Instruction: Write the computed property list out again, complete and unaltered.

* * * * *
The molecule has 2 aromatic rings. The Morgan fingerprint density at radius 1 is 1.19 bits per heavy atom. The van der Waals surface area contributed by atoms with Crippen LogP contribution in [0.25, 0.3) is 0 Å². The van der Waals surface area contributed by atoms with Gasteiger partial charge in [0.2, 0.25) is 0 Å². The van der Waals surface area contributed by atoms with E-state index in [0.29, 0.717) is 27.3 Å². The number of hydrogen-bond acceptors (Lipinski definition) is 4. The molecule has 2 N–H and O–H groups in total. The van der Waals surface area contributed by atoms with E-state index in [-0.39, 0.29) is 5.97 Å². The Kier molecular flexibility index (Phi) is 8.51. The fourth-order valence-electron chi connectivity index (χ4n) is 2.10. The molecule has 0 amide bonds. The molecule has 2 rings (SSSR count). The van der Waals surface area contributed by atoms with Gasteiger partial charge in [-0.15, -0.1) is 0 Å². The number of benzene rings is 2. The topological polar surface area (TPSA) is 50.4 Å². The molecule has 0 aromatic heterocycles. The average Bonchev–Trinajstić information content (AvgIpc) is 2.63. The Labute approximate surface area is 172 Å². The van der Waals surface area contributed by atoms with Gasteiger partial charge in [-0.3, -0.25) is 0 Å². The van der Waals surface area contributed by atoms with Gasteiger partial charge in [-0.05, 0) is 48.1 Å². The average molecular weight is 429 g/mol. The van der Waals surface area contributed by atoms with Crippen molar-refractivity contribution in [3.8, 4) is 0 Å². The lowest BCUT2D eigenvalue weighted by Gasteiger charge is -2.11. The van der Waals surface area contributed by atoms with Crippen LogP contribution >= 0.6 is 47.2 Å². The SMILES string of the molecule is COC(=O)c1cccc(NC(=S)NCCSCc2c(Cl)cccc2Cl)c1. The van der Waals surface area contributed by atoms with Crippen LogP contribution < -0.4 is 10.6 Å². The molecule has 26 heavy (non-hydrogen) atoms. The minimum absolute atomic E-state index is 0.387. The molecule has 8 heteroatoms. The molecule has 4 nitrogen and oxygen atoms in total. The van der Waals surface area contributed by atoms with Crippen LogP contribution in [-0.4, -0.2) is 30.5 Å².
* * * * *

The molecule has 2 aromatic rings. The Morgan fingerprint density at radius 1 is 1.19 bits per heavy atom. The van der Waals surface area contributed by atoms with Crippen LogP contribution in [0.25, 0.3) is 0 Å². The van der Waals surface area contributed by atoms with Gasteiger partial charge in [0.2, 0.25) is 0 Å². The van der Waals surface area contributed by atoms with E-state index in [0.29, 0.717) is 27.3 Å². The number of hydrogen-bond acceptors (Lipinski definition) is 4. The molecule has 2 N–H and O–H groups in total. The van der Waals surface area contributed by atoms with E-state index in [-0.39, 0.29) is 5.97 Å². The Kier molecular flexibility index (Phi) is 8.51. The fourth-order valence-electron chi connectivity index (χ4n) is 2.10. The molecule has 0 amide bonds. The molecule has 2 rings (SSSR count). The van der Waals surface area contributed by atoms with Gasteiger partial charge in [-0.15, -0.1) is 0 Å². The number of benzene rings is 2. The topological polar surface area (TPSA) is 50.4 Å². The molecule has 0 aromatic heterocycles. The average Bonchev–Trinajstić information content (AvgIpc) is 2.63. The Labute approximate surface area is 172 Å². The van der Waals surface area contributed by atoms with Gasteiger partial charge in [-0.3, -0.25) is 0 Å². The van der Waals surface area contributed by atoms with Gasteiger partial charge in [-0.05, 0) is 48.1 Å². The average molecular weight is 429 g/mol. The van der Waals surface area contributed by atoms with Crippen molar-refractivity contribution in [3.8, 4) is 0 Å². The lowest BCUT2D eigenvalue weighted by Gasteiger charge is -2.11. The van der Waals surface area contributed by atoms with Crippen LogP contribution >= 0.6 is 47.2 Å². The SMILES string of the molecule is COC(=O)c1cccc(NC(=S)NCCSCc2c(Cl)cccc2Cl)c1. The van der Waals surface area contributed by atoms with Crippen LogP contribution < -0.4 is 10.6 Å². The molecule has 26 heavy (non-hydrogen) atoms. The minimum absolute atomic E-state index is 0.387. The molecule has 8 heteroatoms. The molecule has 4 nitrogen and oxygen atoms in total. The van der Waals surface area contributed by atoms with Crippen LogP contribution in [-0.4, -0.2) is 30.5 Å².